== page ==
• Slow-twitch (type I): Type I muscle fibers are known as “red” muscles due to their blood supply—slow-twitch muscle fibers contain capillaries full of myoglobin, the oxygen-carrying heme protein. This oxygen supply makes slow-twitch muscles essential for triathlon trainers, marathoners, and other athletes who engage in Olympic levels of endurance training.
  • Fast-twitch (type II): Type II muscle fibers are those which contract in short, powerful bursts and are useful for weight-training endeavors. There are three subcategories of fast-twitch muscle fibers.
    • Type IIa fibers: These quick-firing fibers are indispensable in activities like sprinting and weight lifting.
    • Type IIx fibers: More powerful and less energy-efficient than type IIa fibers, type IIx fibers are the ones that don’t need training—they kick in for short emergency uses, such as during a fight-or-flight reaction.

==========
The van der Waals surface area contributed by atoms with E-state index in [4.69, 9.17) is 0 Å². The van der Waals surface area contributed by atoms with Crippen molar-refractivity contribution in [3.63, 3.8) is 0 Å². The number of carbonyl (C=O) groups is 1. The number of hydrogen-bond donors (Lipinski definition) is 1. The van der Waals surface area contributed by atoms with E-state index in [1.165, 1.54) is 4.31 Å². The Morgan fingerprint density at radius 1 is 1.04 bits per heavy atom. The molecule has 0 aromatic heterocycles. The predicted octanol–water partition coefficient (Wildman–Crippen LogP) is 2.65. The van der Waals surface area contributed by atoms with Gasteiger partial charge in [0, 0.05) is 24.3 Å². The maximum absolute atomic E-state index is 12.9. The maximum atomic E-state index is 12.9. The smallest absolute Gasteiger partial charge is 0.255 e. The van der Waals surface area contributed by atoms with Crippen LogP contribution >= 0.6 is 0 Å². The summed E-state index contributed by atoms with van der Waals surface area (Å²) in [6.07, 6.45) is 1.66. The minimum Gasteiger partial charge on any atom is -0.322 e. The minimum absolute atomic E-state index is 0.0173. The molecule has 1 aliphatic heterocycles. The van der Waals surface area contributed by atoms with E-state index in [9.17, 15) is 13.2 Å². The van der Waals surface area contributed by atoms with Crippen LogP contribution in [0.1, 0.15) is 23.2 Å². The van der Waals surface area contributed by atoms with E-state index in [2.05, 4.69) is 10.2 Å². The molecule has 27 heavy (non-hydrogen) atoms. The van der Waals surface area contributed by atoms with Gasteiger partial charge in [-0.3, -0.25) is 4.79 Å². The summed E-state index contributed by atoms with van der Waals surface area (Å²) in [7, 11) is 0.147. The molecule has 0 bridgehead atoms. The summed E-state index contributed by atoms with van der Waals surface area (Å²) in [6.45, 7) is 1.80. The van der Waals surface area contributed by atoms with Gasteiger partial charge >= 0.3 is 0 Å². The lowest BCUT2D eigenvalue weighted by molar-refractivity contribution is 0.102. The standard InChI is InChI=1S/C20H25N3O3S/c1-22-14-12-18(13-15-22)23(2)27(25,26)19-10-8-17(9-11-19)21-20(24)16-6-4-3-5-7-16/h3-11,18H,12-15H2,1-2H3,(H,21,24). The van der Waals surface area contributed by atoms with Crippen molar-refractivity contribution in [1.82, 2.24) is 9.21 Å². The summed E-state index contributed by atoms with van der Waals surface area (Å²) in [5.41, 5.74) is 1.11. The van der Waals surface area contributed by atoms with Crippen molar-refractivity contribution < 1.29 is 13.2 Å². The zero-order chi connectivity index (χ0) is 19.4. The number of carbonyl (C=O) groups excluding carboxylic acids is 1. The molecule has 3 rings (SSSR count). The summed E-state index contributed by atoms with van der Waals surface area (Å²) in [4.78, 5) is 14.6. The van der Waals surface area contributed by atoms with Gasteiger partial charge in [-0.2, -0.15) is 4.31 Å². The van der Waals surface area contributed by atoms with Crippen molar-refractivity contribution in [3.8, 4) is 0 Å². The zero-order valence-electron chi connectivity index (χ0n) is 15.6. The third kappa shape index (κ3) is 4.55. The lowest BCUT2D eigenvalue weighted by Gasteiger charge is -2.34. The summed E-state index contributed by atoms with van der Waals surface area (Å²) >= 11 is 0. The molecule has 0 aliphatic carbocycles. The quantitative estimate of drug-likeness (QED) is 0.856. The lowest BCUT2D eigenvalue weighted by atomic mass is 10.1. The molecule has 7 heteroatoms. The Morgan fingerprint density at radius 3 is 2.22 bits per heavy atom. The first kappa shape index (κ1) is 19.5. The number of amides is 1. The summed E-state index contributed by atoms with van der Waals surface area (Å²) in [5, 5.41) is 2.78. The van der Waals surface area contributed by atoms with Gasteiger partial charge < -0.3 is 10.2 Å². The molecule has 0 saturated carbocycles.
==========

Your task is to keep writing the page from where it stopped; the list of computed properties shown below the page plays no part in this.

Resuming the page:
• Type IIb fibers: Known as “white” muscle, these fibers have the lowest amount of myoglobin, and so function anaerobically, without oxygen.

Slow-twitch fibers are fatigue-resistant, long-haul muscles that are aerobic (oxygen-reliant).

Fast-twitch fibers reach exhaustion more quickly but are also the muscles that could hulk you out of a dangerous situation.

The ratio between slow-twitch red fibers and fast-twitch white fibers in your body varies depending on your age and fitness level. If you want to increase the size and strength of one or both of these muscle types, read on for training tips.

The Difference Between Fast-Twitch and Slow-Twitch Fibers

How to Train Fast-Twitch vs. Slow-Twitch Muscle Fibers: Top 12 Tips

Here are the activities that directly help target specific muscle types, and a dozen tips for how to max out your training and fitness potential.

Slow-Twitch Training

These endurance muscles are best targeted with marathon training and activities like long-distance running. Here are our best tips for all you endurance athletes out there.

1. Start Slow

Distance runners aren’t out there pacing the globe on day one.  Endurance training involves a slow and steady buildup of capacity throughout the cardiovascular system just to supply your slow-twitch muscles with efficient oxygen turnover. Set your goals in terms of weeks and months, and care for your body as it changes.